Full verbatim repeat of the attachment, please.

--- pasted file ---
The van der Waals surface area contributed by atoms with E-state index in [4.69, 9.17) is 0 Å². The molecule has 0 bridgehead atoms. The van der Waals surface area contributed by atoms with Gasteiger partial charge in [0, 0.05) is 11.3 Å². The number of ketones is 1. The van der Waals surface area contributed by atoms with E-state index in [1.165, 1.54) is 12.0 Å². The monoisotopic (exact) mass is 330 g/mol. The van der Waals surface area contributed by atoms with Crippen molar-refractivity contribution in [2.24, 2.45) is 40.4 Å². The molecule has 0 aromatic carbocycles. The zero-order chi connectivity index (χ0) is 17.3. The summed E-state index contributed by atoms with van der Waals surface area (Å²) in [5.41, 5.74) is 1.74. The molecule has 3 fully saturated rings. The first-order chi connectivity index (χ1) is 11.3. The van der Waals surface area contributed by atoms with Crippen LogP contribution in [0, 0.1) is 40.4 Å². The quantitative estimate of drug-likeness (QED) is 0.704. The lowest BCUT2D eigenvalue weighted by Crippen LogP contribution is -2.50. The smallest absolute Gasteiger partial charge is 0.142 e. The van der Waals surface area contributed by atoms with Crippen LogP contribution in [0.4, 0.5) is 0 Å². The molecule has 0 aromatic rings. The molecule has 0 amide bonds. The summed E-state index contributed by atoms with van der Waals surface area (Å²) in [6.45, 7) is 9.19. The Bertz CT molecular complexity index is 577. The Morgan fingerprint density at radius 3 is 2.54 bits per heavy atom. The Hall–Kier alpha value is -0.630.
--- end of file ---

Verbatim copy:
The van der Waals surface area contributed by atoms with E-state index in [4.69, 9.17) is 0 Å². The molecule has 0 bridgehead atoms. The van der Waals surface area contributed by atoms with Gasteiger partial charge in [0, 0.05) is 11.3 Å². The number of ketones is 1. The van der Waals surface area contributed by atoms with E-state index in [1.165, 1.54) is 12.0 Å². The monoisotopic (exact) mass is 330 g/mol. The van der Waals surface area contributed by atoms with Crippen molar-refractivity contribution in [2.24, 2.45) is 40.4 Å². The molecule has 0 aromatic carbocycles. The zero-order chi connectivity index (χ0) is 17.3. The summed E-state index contributed by atoms with van der Waals surface area (Å²) in [5.41, 5.74) is 1.74. The molecule has 3 fully saturated rings. The first-order chi connectivity index (χ1) is 11.3. The van der Waals surface area contributed by atoms with Crippen LogP contribution in [0, 0.1) is 40.4 Å². The quantitative estimate of drug-likeness (QED) is 0.704. The lowest BCUT2D eigenvalue weighted by Crippen LogP contribution is -2.50. The smallest absolute Gasteiger partial charge is 0.142 e. The van der Waals surface area contributed by atoms with Crippen LogP contribution in [0.4, 0.5) is 0 Å². The molecule has 0 aromatic rings. The molecule has 0 amide bonds. The summed E-state index contributed by atoms with van der Waals surface area (Å²) in [6.45, 7) is 9.19. The Bertz CT molecular complexity index is 577. The Morgan fingerprint density at radius 3 is 2.54 bits per heavy atom. The Hall–Kier alpha value is -0.630.